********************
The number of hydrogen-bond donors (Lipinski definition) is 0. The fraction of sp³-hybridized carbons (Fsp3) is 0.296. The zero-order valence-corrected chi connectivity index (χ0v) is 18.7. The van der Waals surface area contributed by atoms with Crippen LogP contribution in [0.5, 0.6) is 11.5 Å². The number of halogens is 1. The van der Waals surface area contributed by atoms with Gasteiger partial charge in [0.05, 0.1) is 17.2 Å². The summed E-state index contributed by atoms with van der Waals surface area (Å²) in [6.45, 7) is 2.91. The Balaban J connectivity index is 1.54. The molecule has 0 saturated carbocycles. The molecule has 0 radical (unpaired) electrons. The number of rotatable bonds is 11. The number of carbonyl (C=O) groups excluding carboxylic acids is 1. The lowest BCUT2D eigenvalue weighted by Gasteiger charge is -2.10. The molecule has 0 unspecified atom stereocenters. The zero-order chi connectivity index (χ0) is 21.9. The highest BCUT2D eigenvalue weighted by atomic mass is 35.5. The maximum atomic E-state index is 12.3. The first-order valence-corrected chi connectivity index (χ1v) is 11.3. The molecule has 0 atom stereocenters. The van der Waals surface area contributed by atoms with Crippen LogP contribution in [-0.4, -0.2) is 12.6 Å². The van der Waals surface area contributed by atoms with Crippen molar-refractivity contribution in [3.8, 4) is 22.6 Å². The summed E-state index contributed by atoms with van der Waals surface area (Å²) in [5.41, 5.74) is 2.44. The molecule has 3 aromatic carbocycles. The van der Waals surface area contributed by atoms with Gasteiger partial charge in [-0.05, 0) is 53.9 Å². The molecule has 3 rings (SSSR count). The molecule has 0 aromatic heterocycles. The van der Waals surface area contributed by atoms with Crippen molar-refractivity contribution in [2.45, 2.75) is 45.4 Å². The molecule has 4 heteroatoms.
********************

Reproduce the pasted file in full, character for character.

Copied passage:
The number of hydrogen-bond donors (Lipinski definition) is 0. The fraction of sp³-hybridized carbons (Fsp3) is 0.296. The zero-order valence-corrected chi connectivity index (χ0v) is 18.7. The van der Waals surface area contributed by atoms with Crippen LogP contribution in [0.5, 0.6) is 11.5 Å². The number of halogens is 1. The van der Waals surface area contributed by atoms with Gasteiger partial charge in [0.05, 0.1) is 17.2 Å². The summed E-state index contributed by atoms with van der Waals surface area (Å²) in [6.45, 7) is 2.91. The Balaban J connectivity index is 1.54. The molecule has 0 saturated carbocycles. The molecule has 0 radical (unpaired) electrons. The number of rotatable bonds is 11. The number of carbonyl (C=O) groups excluding carboxylic acids is 1. The lowest BCUT2D eigenvalue weighted by Gasteiger charge is -2.10. The molecule has 0 unspecified atom stereocenters. The zero-order chi connectivity index (χ0) is 21.9. The highest BCUT2D eigenvalue weighted by atomic mass is 35.5. The maximum atomic E-state index is 12.3. The first-order valence-corrected chi connectivity index (χ1v) is 11.3. The molecule has 0 atom stereocenters. The van der Waals surface area contributed by atoms with Crippen LogP contribution in [-0.4, -0.2) is 12.6 Å². The van der Waals surface area contributed by atoms with Crippen molar-refractivity contribution in [3.8, 4) is 22.6 Å². The summed E-state index contributed by atoms with van der Waals surface area (Å²) in [5.41, 5.74) is 2.44. The molecule has 3 aromatic carbocycles. The van der Waals surface area contributed by atoms with Gasteiger partial charge in [-0.05, 0) is 53.9 Å². The molecule has 3 rings (SSSR count). The molecule has 0 aromatic heterocycles. The van der Waals surface area contributed by atoms with Crippen molar-refractivity contribution in [2.45, 2.75) is 45.4 Å². The molecule has 4 heteroatoms.